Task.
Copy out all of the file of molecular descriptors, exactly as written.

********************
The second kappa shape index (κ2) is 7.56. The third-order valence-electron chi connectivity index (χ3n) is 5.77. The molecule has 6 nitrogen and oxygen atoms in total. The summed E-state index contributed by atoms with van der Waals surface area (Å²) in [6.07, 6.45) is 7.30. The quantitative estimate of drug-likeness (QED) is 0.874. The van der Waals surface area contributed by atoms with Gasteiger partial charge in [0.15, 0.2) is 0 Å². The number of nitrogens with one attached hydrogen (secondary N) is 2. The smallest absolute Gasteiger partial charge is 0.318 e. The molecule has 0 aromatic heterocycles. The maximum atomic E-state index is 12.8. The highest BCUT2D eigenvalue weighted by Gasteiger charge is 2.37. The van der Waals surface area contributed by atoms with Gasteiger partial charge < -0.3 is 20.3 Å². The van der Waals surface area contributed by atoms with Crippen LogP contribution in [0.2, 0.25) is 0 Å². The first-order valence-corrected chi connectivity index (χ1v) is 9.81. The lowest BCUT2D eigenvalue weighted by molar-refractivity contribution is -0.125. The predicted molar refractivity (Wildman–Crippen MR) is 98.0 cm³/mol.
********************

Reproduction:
The second kappa shape index (κ2) is 7.56. The third-order valence-electron chi connectivity index (χ3n) is 5.77. The molecule has 6 nitrogen and oxygen atoms in total. The summed E-state index contributed by atoms with van der Waals surface area (Å²) in [6.07, 6.45) is 7.30. The quantitative estimate of drug-likeness (QED) is 0.874. The van der Waals surface area contributed by atoms with Gasteiger partial charge in [0.15, 0.2) is 0 Å². The number of nitrogens with one attached hydrogen (secondary N) is 2. The smallest absolute Gasteiger partial charge is 0.318 e. The molecule has 0 aromatic heterocycles. The maximum atomic E-state index is 12.8. The highest BCUT2D eigenvalue weighted by Gasteiger charge is 2.37. The van der Waals surface area contributed by atoms with Gasteiger partial charge < -0.3 is 20.3 Å². The van der Waals surface area contributed by atoms with Crippen LogP contribution in [0.2, 0.25) is 0 Å². The first-order valence-corrected chi connectivity index (χ1v) is 9.81. The lowest BCUT2D eigenvalue weighted by molar-refractivity contribution is -0.125. The predicted molar refractivity (Wildman–Crippen MR) is 98.0 cm³/mol.